In the following:

- a superscript
^{p}denotes an author who was a PhD student at the time the research was carried out. - a superscript
^{u}denotes an author who was an undergraduate at the time the research was carried out.

- N. Waterhouse
^{u}, H.S. Sidhu and**M.I. Nelson**. Polymer combustion: The critical mass flux model. In M. Pemberton, I. Turner, and P. Jacobs, editors,`EMAC 2002 Proceedings`, pages 231--236. The Institution of Engineers, Australia, 2002. ISSN 1447-378X. - R.O. Weber,
**M.I. Nelson**, and S. Gay. Modelling wine production. In M. Pemberton, I. Turner, and P. Jacobs, editors,`EMAC 2002 Proceedings`, pages 237--240. The Institution of Engineers, Australia, 2002. ISSN 1447-378X. -
**M.I. Nelson**and H.S. Sidhu. Bifurcation phenomena for an oxidation reaction in a continuously stirred tank reactor. I Adiabatic operation.`Journal of Mathematical Chemistry`,**31**(2): 155-186, February 2002. -
**M.I. Nelson**, J. Brindley and A.C. McIntosh. Ignition properties of thermally thin plastics: The effectiveness of non-competitive char formation in reducing flammability.`Journal of Applied Mathematics and Decision Sciences`,**6**(3): 155-181, 2002.

**Abstract**

We use a critical mass flux model, to evaluate the flammability
properties of thermally thin polymeric materials in radiative
ignition experiments (such as the cone calorimeter).
We also investigate the retardancy effect of
inert, `glassy' and 'foamy' additives on the
flammability properties of the polymer.

N. Waterhouse^{u},
H.S. Sidhu, and **M.I. Nelson**.
Polymer Combustion: The Critical Mass Flux Model.
In M. Pemberton, I. Turner, and P. Jacobs, editors, `EMAC 2002
Proceedings`, pages 231--236. The Institution of Engineers, Australia,
2002. ISSN 1447-378X.

**Abstract**

At MISG 2002, winemaker Beringer-Blass asked for several for a
model of the open vat fermentation process used for making red wine. The
quality and the character of the red wines rely partly on
polyphenolic compounds that are contained within the grape skins
and which are extracted during the fermentation process,
contributing to the final colour flavour and texture.
This is one example of a possible new and fruitful area for the
application of classical applied mathematics. In this paper we
will briefly outline the entire production process and identify where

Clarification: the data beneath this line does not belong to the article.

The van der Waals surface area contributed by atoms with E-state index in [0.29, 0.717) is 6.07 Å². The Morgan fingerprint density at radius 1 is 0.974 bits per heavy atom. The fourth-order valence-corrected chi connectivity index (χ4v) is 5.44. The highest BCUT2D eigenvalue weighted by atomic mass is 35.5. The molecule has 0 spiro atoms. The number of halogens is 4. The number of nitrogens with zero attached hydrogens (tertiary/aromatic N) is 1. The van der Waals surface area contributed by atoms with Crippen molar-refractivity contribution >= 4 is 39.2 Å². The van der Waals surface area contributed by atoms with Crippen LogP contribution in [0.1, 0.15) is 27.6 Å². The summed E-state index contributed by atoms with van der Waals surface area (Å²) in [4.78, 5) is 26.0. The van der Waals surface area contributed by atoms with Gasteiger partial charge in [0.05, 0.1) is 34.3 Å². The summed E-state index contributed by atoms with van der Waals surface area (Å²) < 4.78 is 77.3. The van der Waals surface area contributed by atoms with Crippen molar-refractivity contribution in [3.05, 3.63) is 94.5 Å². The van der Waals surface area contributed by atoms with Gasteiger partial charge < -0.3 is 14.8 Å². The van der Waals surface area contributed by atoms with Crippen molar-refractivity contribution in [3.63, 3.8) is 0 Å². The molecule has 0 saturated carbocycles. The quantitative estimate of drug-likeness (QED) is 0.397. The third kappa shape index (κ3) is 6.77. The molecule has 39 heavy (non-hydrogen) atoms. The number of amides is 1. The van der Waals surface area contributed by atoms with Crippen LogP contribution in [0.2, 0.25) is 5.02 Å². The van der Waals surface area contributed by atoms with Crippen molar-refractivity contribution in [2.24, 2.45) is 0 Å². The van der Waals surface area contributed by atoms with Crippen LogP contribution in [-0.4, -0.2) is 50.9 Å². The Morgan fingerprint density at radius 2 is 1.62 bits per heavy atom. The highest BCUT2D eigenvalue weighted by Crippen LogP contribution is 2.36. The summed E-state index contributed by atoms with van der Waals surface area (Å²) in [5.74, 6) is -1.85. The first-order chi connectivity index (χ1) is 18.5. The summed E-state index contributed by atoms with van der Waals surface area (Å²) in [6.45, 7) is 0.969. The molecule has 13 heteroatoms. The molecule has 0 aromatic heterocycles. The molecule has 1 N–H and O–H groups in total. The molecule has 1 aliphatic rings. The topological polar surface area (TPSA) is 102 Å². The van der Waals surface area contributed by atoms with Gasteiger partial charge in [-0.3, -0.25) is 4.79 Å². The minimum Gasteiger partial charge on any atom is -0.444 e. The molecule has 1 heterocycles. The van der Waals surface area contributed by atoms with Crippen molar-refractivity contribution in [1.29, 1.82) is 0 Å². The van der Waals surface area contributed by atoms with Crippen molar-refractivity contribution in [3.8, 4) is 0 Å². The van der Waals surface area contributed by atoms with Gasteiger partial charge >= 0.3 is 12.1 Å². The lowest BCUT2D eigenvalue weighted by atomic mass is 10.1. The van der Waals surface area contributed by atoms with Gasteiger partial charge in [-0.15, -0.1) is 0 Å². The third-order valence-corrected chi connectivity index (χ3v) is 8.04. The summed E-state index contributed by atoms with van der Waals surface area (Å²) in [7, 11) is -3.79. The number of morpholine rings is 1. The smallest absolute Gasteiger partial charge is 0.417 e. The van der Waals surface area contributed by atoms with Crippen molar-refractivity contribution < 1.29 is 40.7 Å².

mathematical modelling has already been used and where it is still to
be applied. The fermentation process and the extraction of polyphenolic
compounds will be discussed in more detail to illustrate the
utility of such modelling.

R.O. Weber, **M.I. Nelson** and S. Guy.
Modelling wine production.
In M. Pemberton, I. Turner, and P. Jacobs, editors, `EMAC 2002
Proceedings`, pages 237--240. The Institution of Engineers, Australia,
2002. ISSN 1447-378X.

**Abstract**

We investigate the steady-state multiplicity exhibited by
the reaction of a fuel/air mixture in a continuously stirred tank
reactor. The chemical mechanism used is a modification of a scheme due
to Sal'nikov. We consider four cases;
corresponding to the choice of
fuel fraction, inflow temperature, inflow pressure, or precursor decay
rate as the primary bifurcation parameter. From the perspective of
fire-retardancy, the case when the fuel fraction is varied
is the most important. In this case the steady-state diagrams
provide a basis for a systematic investigation into the effectiveness of
gas-phase active fire retardants.

**M.I. Nelson** and H.S. Sidhu.
Bifurcation phenomena for an oxidation reaction in a
continuously stirred tank reactor. I Adiabatic operation.
`Journal of Mathematical Chemistry`,
**31**(2): 155-186, February 2002.

**Abstract**

The retardancy effect of char formation upon the flammability
of thermally thin products is investigated. The char is formed in
a single-step non-competitive scheme and is assumed to be thermally
stable. The criterion for ignition is that of a critical mass
flux of volatiles from the solid into the gas phase.
Both steady-state and transient formulations of the model are considered.
In the high activation energy limit the critical heat flux
efficiency in the steady-state model is proportional to
`c/(1-c)`, where `c` is the fraction of char formed. In the
transient model the
efficiency in reducing the maximum heat release rate, average heat release
rate, and total heat released is given by
`c` and is independent of activation energy and heat flux.
The specific application that we have in mind for our model is
piloted ignition in the cone calorimeter.

**M.I. Nelson**, J. Brindley and A.C. McIntosh.
Ignition properties of thermally thin plastics: The effectiveness
of non-competitive char formation in reducing flammability.
`Journal of Applied Mathematics and Decision Sciences`,
**6**(3): 155-181, 2002.

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